What do they do during a root canal?

Are you feeling nervous about your upcoming root canal appointment? Don’t worry – you’re not alone. Many people dread the thought of having to undergo this procedure, but the truth is that it’s not as bad as most people make it out to be.

In this article, we’ll take a closer look at what exactly happens during a root canal and why it might not be as terrifying as you think. So sit back, relax, and let’s dive in!

Why Root Canals are Necessary

Before we get into the nitty-gritty of the procedure itself, it’s important to understand why root canals are necessary in the first place. Essentially, when you have a deep cavity or an injury that affects the pulp inside your tooth (the soft tissue containing nerves and blood vessels), bacteria can enter and cause an infection.

If left untreated, this infection can spread to surrounding tissues and even into your bloodstream – which is obviously quite dangerous! The best way to prevent this from happening is with a root canal.

Step 1: Numbing Up

The first thing that will happen during your root canal appointment is that your dentist will numb up the area around your affected tooth using local anesthesia. This ensures that you won’t feel any pain throughout the procedure (thank god for modern medicine).

Everyone reacts differently to anesthesia – some people may feel more pressure than others during certain parts of the procedure but overall don’t worry pain-free journey awaits beyond horizon!

Step 2: Gaining Access

Once you’re nice and numb (goodbye sensation) , your dentist will gain access to your tooth by drilling through its top layer (the enamel) until they reach where all those pesky germs were hiding inside; also known as ‘exposure’.

This allows them to remove any damaged or diseased pulp while disinfecting the inside of your tooth to prevent further infection. (Goodbye bacteria!)

Step 3: Filling the Root Canals

After cleaning out all that bad stuff, it’s time to fill up the empty space with a special material called gutta-percha (it acts as a placeholder), which seals off the root canals and prevents any new infections from developing. Don’t worry though; this certainly doesn’t mean you’ll be biting into rubber for dinner.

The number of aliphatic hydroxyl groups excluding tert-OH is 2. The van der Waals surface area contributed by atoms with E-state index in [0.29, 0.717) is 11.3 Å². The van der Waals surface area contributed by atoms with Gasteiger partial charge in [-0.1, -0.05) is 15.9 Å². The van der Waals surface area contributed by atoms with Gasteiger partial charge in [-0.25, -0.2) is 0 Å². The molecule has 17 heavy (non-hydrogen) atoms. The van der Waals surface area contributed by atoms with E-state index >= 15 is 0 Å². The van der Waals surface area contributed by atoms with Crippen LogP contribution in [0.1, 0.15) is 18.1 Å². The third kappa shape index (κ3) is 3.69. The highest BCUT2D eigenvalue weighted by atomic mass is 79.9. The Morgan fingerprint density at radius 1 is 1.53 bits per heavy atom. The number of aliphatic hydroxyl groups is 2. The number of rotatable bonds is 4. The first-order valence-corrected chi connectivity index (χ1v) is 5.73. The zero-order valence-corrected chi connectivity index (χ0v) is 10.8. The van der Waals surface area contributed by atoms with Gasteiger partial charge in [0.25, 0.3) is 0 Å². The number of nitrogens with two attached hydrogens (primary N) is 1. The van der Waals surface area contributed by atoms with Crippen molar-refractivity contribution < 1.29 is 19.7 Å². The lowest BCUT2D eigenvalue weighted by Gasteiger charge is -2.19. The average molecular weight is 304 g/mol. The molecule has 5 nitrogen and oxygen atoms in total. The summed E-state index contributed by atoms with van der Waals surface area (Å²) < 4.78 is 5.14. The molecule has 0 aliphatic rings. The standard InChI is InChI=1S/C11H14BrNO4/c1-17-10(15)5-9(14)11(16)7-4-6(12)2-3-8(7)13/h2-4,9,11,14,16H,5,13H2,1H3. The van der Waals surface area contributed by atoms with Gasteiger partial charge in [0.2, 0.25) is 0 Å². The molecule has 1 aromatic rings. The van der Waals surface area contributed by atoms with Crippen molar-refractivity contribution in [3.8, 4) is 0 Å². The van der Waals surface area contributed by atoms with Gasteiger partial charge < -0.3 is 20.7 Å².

Step 4: Adding Protection

Once your root canal is complete, your dentist will likely add protection by placing a temporary filling over the access hole they made earlier in the enamel or crown so that everything stays perfectly sealed until they remove it at their next visit.

So don’t go wild on hard food just yet – let this little guy heal first!

How Long Does It Take?

The entire root canal procedure usually takes around one or two hours to complete and depending upon how many affected teeth are there (if more than one) it may take additional sessions as well.

It’s important to find a qualified dental professional who has experience in treating these kinds of issues so that you’re able feel comfortable with what’s happening during every step.

What Happens After My Root Canal?

If done correctly, almost all people report significant improvements after even two days following their surgery where they can easily eat normal meals without discomfort and pain, but some might need more time depending on individual situations (like eating ice cream maybe?). So why not get yourself some delicious ice cream while recovering? You’ve earned it!


In short- Whenever someone experiences deep cavities or internal injury within their teeth structure causing bacterial infection then he/she should set up an appointment with Dr.Robert ASAP because thanks to modern medicine- “getting off” from first hand anxiety caused due to \textbf{root canal} is pretty much done and you’ll feel completely comfortable with this procedure by the end of your first visit!

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